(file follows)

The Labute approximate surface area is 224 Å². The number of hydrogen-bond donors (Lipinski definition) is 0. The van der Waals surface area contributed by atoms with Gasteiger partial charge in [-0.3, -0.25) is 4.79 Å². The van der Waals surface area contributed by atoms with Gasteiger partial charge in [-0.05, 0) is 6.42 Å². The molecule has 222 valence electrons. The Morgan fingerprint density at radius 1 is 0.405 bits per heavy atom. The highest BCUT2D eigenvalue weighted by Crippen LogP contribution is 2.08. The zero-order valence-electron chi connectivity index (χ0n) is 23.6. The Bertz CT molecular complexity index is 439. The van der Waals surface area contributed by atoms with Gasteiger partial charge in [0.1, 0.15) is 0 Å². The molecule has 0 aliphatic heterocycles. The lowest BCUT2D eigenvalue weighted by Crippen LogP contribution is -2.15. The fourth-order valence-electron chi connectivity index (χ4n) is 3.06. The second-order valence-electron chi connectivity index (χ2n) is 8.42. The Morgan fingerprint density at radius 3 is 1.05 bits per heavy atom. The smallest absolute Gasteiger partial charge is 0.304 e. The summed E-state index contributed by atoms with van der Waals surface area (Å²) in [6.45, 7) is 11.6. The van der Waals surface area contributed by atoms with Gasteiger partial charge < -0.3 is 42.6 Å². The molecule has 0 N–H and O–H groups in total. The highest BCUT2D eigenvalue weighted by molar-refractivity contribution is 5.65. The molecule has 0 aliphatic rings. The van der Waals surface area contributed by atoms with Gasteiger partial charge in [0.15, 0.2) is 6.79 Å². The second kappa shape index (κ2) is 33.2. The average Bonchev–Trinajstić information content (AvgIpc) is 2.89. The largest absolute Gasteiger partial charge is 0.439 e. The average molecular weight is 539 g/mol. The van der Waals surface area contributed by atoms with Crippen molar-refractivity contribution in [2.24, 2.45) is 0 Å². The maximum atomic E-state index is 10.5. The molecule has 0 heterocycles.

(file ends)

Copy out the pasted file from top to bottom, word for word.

The Labute approximate surface area is 224 Å². The number of hydrogen-bond donors (Lipinski definition) is 0. The van der Waals surface area contributed by atoms with Gasteiger partial charge in [-0.3, -0.25) is 4.79 Å². The van der Waals surface area contributed by atoms with Gasteiger partial charge in [-0.05, 0) is 6.42 Å². The molecule has 222 valence electrons. The Morgan fingerprint density at radius 1 is 0.405 bits per heavy atom. The highest BCUT2D eigenvalue weighted by Crippen LogP contribution is 2.08. The zero-order valence-electron chi connectivity index (χ0n) is 23.6. The Bertz CT molecular complexity index is 439. The van der Waals surface area contributed by atoms with Gasteiger partial charge in [0.1, 0.15) is 0 Å². The molecule has 0 aliphatic heterocycles. The lowest BCUT2D eigenvalue weighted by Crippen LogP contribution is -2.15. The fourth-order valence-electron chi connectivity index (χ4n) is 3.06. The second-order valence-electron chi connectivity index (χ2n) is 8.42. The Morgan fingerprint density at radius 3 is 1.05 bits per heavy atom. The smallest absolute Gasteiger partial charge is 0.304 e. The summed E-state index contributed by atoms with van der Waals surface area (Å²) in [6.45, 7) is 11.6. The van der Waals surface area contributed by atoms with Gasteiger partial charge < -0.3 is 42.6 Å². The molecule has 0 N–H and O–H groups in total. The highest BCUT2D eigenvalue weighted by molar-refractivity contribution is 5.65. The molecule has 0 aliphatic rings. The van der Waals surface area contributed by atoms with Gasteiger partial charge in [0.15, 0.2) is 6.79 Å². The second kappa shape index (κ2) is 33.2. The average Bonchev–Trinajstić information content (AvgIpc) is 2.89. The largest absolute Gasteiger partial charge is 0.439 e. The average molecular weight is 539 g/mol. The van der Waals surface area contributed by atoms with Crippen molar-refractivity contribution in [2.24, 2.45) is 0 Å². The maximum atomic E-state index is 10.5. The molecule has 0 heterocycles.